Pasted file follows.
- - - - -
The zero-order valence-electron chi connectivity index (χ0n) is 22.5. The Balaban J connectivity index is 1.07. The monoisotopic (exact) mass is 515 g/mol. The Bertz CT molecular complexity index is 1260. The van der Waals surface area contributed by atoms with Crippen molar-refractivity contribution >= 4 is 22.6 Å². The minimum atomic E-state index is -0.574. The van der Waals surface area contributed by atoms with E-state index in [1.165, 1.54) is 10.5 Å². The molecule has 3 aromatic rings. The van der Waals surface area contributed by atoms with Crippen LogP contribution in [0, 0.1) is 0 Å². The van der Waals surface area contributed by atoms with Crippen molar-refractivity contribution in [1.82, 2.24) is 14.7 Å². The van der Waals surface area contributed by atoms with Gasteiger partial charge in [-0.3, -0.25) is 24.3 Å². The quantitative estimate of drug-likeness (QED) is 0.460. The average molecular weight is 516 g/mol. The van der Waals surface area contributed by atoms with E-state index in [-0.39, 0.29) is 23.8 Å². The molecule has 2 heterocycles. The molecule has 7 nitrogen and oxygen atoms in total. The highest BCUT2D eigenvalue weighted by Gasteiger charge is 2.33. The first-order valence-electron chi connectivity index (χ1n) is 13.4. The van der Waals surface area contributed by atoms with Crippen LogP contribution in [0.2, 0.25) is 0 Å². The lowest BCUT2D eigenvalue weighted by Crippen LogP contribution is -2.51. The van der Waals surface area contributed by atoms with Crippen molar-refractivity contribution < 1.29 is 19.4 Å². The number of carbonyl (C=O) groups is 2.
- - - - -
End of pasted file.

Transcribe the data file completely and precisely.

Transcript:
The zero-order valence-electron chi connectivity index (χ0n) is 22.5. The Balaban J connectivity index is 1.07. The monoisotopic (exact) mass is 515 g/mol. The Bertz CT molecular complexity index is 1260. The van der Waals surface area contributed by atoms with Crippen molar-refractivity contribution >= 4 is 22.6 Å². The minimum atomic E-state index is -0.574. The van der Waals surface area contributed by atoms with E-state index in [1.165, 1.54) is 10.5 Å². The molecule has 3 aromatic rings. The van der Waals surface area contributed by atoms with Crippen LogP contribution in [0, 0.1) is 0 Å². The van der Waals surface area contributed by atoms with Crippen molar-refractivity contribution in [1.82, 2.24) is 14.7 Å². The van der Waals surface area contributed by atoms with Gasteiger partial charge in [-0.3, -0.25) is 24.3 Å². The quantitative estimate of drug-likeness (QED) is 0.460. The average molecular weight is 516 g/mol. The van der Waals surface area contributed by atoms with E-state index in [-0.39, 0.29) is 23.8 Å². The molecule has 2 heterocycles. The molecule has 7 nitrogen and oxygen atoms in total. The highest BCUT2D eigenvalue weighted by Gasteiger charge is 2.33. The first-order valence-electron chi connectivity index (χ1n) is 13.4. The van der Waals surface area contributed by atoms with Crippen LogP contribution in [0.2, 0.25) is 0 Å². The lowest BCUT2D eigenvalue weighted by Crippen LogP contribution is -2.51. The van der Waals surface area contributed by atoms with Crippen molar-refractivity contribution < 1.29 is 19.4 Å². The number of carbonyl (C=O) groups is 2.